People have to realize someone has to make money in order to give money out. If you can understand that; Business makes money, business hires employees, business pays employees, employees put money back into the economy. Something this state is hugely lacking right now as a lot of businesses are moving out of state because of how piss poor this state is run. But maybe they want that? Maybe they want the majority of people on government aid? So we rely on them and have to bend to their will?

    Also from my understanding the last component of the Central Valley Project(water project) was completed in the 70's. Since then the population has doubled from 20 million to 40 million. Maybe we just have too many people... ? I am sure the state has taken this into account as well? Or not?


    Fuck it though right? Let keeps building that bullet train. We do not need any water desalination facilities or more reservoirs. Lets turn our back on the only reason why the this state even exist. Migrant farmers that came from Oklahoma to farm this land and build a better future for them and their families.


    ALSO:
  6. tweakmonkey

    tweakmonkey Webmaster Staff Member

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    No I'm not. If you got rid of say, 20% of the agriculture, you could have twice as many humans as we do now and they'd all have enough water.

    And like I stated it's not. Whatever management problem there is , it's a natural drought. And if 80% of the water is going to agriculture, 80%... that's the mismanagement.

    80%
    80%

    True but 80% is by far the lion's share of the water allocation, is it not?

    Does it matter if they paid 900%? There isn't enough water. The true cost is expotentially higher than what we're paying if you consider supply and demand, the TRUE cost of the water.

    They have to downsize their workforce because there's a drought (it's going to happen, read The Grapes of Wraith) and they overshot their bet. They bet on water being an unlimited resource. But there's not enough water for that many farming jobs, so some are going to have to find new jobs. It would be like if you sold tinfoil hats and started a giant tinfoil hat company. Then tinfoil became more expensive as supplies ran low, you have to lay people off. Eventually it might not be worth it for you to make tinfoil hats at all anymore.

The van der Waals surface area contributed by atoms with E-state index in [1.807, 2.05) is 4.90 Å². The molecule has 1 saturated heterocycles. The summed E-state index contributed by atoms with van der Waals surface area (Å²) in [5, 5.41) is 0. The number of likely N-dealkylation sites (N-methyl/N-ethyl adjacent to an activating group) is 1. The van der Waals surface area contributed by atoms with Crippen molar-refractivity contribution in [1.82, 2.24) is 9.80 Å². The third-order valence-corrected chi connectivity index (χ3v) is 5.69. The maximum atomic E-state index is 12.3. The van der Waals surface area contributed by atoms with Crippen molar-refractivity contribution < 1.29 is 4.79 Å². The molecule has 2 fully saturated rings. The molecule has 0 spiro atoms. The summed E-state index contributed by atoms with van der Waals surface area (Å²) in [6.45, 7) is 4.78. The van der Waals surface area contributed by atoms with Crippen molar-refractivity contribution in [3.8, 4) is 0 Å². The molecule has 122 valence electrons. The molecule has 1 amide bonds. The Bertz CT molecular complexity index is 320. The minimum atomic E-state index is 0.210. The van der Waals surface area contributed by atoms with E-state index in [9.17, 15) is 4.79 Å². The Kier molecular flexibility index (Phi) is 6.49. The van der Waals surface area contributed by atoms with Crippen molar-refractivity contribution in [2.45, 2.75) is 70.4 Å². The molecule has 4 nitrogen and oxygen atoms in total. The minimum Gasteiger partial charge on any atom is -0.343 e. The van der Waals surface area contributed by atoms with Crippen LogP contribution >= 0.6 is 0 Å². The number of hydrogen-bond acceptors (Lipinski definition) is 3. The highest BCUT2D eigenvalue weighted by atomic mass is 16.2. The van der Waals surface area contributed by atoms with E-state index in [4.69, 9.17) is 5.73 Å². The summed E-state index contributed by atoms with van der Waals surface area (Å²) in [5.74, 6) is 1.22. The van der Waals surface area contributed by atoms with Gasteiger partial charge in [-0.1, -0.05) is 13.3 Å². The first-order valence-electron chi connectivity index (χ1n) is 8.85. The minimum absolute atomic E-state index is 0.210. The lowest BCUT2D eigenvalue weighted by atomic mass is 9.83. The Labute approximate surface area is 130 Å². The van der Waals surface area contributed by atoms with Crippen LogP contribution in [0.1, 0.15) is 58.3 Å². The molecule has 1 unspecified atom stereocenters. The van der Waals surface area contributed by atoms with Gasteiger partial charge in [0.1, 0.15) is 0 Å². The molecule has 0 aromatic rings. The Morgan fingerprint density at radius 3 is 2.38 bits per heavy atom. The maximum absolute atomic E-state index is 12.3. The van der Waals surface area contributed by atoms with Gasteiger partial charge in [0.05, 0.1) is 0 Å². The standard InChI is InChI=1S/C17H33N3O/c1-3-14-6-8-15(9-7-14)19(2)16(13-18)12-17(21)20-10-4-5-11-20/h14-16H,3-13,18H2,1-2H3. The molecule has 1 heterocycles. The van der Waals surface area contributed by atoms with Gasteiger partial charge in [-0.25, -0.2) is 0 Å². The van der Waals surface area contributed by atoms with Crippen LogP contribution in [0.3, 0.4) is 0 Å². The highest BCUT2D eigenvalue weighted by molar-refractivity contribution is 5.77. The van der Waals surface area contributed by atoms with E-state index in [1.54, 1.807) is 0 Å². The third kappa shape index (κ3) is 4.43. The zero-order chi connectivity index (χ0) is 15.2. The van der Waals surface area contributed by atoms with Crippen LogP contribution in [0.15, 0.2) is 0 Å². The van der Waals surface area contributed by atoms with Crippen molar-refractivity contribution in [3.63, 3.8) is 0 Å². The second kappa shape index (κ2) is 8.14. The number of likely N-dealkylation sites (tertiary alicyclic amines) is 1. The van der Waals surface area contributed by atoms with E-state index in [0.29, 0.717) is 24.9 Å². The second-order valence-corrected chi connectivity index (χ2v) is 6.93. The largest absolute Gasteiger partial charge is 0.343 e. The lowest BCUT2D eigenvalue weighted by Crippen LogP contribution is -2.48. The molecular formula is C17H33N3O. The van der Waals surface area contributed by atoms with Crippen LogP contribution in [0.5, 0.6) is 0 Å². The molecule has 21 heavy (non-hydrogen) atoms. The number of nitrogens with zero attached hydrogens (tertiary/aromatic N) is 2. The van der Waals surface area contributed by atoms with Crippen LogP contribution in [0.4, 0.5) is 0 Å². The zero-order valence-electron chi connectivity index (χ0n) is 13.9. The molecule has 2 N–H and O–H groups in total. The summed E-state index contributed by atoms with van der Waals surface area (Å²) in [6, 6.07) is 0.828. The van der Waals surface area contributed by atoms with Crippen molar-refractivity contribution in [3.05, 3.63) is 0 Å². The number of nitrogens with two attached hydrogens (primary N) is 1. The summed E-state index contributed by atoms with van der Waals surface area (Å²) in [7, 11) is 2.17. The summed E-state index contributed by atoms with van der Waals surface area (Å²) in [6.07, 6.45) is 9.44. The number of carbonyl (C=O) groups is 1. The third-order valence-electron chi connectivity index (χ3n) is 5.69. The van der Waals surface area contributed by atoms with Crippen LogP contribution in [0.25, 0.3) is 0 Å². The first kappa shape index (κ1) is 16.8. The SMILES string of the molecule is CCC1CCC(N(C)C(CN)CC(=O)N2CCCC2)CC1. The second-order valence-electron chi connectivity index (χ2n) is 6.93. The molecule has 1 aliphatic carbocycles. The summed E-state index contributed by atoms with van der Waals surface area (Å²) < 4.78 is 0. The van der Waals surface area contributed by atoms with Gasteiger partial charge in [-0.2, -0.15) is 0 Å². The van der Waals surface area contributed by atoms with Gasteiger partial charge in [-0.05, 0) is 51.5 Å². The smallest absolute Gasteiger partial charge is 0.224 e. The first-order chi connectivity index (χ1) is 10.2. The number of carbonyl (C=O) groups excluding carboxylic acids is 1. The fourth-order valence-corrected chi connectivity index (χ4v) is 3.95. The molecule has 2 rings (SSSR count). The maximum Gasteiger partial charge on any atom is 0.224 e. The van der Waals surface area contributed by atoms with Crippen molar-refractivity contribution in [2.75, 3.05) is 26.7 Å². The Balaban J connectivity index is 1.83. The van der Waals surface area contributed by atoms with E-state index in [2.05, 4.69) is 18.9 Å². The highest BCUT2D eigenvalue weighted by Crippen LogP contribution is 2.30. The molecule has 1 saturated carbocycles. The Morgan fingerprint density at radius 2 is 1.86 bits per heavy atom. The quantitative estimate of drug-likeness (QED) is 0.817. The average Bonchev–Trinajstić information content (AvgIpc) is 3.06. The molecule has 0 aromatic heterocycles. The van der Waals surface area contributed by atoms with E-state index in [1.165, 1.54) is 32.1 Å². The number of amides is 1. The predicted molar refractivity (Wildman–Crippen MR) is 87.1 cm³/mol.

If the AG is really about the ECONOMY and not corporate and individual profits, why does the AG only bring in 2% of the GDP? 2% of the GDP, 80% of the water. It's simple economics - and that's VERY bad for the economy and completely utterly unsustainable.

    I understand you live in an area that's dependent on agriculture, but it's not sustainable to use 80% of the water in a drought and ask for more unless it's to feed the population solely. But it's not, it's to make profits.

    They need to find a new job.

    Government aid is what they're ON if we build reservoirs to keep them employed. Capiche? That's socialism.

    The people only use 20% of the water. So we could have 5x the number of people using the SAME water without ag. Of course we want/need some ag, so if it downsizes, we can continue to grow easily.

    So if the farmers need more water, they should foot the bill for reservoirs and new water projects. But they won't. Instead they'll push it onto everyone else so they can stay in business.

    AKA socialism.

    No and that's why we're in this mess and the farmers don't have enough water. The farmers have been a part of the state for 100+ years and have all the rights to most of the water.

    Sorry what does that have to do with the water problem? Red herring?